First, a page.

Science online, “healthy as radium” edition

Wristwatches have a surprisingly deadly history. Photo by wjhall31.
  • In which a new technology loses its shine. World War I helped create a fashion for wristwatches with radioactive glow-in-the-dark faces—a fashion that turned deadly.
  • Not gay, just confused. Really. Male mice with low serotonin are sexually interested in both males and females, but this is could be because lack of serotonin makes them less sensitive to smell.
  • Wow. A 1987 outbreak of radiation poisoning in central Brazil didn’t actually start with an egg sandwich, but the sandwich is when folks started to notice.
  • Just as nuclear power is starting to look extra scary. A new “artificial leaf” uses sunlight to efficiently generate hydrogen from water.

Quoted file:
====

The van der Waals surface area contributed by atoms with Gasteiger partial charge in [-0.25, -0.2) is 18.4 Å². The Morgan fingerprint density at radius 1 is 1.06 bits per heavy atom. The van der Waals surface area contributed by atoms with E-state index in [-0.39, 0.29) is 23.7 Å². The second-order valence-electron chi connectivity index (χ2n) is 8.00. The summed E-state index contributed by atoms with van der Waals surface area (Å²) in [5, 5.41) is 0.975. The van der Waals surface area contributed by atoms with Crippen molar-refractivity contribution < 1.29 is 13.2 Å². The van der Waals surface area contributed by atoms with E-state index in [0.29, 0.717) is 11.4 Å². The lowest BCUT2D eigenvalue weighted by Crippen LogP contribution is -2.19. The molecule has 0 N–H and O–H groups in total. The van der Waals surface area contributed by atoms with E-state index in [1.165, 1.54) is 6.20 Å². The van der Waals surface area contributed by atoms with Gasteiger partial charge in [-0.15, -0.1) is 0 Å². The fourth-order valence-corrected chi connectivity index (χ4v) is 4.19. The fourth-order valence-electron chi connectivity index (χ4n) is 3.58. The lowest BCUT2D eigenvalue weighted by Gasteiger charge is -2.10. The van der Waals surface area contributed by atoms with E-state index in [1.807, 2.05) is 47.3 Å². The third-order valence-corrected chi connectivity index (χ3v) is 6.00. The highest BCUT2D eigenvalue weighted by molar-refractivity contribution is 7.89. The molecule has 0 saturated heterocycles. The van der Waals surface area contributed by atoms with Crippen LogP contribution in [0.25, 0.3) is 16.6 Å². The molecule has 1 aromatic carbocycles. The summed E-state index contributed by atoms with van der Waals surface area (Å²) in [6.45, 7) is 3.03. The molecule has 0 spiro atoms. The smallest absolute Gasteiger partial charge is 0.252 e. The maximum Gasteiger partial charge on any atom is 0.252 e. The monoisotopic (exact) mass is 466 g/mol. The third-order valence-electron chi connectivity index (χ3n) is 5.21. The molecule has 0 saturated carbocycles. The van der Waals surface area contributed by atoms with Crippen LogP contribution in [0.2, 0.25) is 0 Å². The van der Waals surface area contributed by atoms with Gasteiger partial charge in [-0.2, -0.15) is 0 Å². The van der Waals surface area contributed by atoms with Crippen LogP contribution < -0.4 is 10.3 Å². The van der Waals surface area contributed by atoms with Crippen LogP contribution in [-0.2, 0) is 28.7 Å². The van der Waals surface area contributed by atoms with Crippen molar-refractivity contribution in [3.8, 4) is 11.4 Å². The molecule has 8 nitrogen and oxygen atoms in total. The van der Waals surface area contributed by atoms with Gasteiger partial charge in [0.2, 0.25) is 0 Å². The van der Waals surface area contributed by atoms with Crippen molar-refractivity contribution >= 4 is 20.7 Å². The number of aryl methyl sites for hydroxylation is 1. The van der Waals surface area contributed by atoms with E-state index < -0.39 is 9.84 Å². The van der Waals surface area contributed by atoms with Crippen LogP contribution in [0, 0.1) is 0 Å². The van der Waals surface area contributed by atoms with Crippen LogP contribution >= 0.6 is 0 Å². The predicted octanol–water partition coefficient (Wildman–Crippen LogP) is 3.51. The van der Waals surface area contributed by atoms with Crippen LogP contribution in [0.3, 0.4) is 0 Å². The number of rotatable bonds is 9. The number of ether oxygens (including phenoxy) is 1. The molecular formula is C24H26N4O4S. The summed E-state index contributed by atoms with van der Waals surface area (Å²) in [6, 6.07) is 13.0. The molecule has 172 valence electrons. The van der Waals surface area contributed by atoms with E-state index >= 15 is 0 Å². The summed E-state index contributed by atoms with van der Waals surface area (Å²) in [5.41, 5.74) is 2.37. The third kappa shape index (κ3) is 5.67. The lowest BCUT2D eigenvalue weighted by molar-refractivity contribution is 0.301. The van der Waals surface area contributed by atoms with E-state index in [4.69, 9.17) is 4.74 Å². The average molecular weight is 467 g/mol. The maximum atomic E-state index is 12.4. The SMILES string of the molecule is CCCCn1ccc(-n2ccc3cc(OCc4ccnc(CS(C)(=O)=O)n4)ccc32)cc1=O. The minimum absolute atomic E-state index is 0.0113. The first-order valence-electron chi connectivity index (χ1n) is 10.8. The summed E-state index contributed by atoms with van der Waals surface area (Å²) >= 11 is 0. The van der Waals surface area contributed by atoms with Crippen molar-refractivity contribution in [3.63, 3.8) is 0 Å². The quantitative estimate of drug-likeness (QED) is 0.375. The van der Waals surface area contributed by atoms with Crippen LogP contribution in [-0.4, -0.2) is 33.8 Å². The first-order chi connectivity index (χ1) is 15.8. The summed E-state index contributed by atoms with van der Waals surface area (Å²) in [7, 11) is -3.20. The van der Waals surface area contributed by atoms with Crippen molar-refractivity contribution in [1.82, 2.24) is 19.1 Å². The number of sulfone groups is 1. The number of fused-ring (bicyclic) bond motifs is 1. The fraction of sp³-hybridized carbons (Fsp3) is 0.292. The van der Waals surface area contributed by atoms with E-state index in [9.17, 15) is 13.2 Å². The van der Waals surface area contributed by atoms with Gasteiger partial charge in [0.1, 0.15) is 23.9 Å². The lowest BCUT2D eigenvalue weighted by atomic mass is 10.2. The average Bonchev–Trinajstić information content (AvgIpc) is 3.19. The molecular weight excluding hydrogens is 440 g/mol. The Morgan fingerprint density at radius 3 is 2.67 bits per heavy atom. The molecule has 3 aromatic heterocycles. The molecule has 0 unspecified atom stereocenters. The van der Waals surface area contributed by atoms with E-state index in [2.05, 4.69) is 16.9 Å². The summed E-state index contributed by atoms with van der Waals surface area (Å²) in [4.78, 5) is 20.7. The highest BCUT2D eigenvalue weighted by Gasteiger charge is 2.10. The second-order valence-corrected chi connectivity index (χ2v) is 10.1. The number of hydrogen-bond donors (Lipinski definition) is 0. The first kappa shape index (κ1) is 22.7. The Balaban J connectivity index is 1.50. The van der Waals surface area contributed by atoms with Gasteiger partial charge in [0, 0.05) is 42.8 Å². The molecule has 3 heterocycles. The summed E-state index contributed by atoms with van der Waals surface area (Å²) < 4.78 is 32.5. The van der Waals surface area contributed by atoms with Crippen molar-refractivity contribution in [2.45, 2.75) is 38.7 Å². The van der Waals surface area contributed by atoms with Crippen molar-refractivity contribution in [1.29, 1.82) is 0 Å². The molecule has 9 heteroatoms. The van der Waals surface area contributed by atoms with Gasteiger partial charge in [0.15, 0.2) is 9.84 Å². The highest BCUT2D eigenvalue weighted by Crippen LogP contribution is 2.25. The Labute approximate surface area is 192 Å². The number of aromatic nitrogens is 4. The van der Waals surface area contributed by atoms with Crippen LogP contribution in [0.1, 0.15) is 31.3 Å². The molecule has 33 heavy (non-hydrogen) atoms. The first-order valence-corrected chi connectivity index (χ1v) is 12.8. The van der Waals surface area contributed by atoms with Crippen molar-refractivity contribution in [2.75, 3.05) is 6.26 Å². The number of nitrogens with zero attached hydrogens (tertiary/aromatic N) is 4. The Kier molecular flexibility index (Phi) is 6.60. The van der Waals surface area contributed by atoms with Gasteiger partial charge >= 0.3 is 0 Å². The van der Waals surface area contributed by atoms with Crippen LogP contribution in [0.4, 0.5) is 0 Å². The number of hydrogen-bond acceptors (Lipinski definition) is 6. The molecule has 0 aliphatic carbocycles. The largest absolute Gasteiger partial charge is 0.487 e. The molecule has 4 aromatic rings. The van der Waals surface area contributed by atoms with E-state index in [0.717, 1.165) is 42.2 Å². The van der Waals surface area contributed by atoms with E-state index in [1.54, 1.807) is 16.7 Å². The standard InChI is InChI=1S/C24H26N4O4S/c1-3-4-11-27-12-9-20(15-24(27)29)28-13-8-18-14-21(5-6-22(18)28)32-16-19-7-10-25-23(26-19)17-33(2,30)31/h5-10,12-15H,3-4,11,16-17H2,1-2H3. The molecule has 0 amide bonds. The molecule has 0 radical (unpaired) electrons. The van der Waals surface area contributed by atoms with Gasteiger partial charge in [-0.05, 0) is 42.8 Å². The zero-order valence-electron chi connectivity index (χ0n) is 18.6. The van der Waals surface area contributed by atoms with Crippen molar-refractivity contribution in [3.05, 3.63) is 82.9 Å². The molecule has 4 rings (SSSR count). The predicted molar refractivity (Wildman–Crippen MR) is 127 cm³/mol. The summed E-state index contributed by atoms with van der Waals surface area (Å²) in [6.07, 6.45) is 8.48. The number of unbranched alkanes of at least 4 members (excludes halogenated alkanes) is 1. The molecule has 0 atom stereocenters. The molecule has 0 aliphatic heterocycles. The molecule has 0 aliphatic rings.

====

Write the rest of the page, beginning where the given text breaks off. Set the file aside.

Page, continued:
• Useless and potentially harmful. Not only does human chorionic gonadotropin not help with weight loss as popularly thought, it can also transmit mad-cow disease.
  • Perfect for reading while in queue. Why do airline passengers jostle for quicker access to reserved seats? Maybe because waiting is territorial.
  • No one is an island, but we might all be lakes. Advances in understanding the immense diversity of microbes every human being carries around may make medicine more like ecology.

After a long stretch of linkfests bereft of moving pictures, here’s video of a wasp deliberately removing ants from its food. Via Ed Yong, who provides more explanation based on the journal article from which this comes.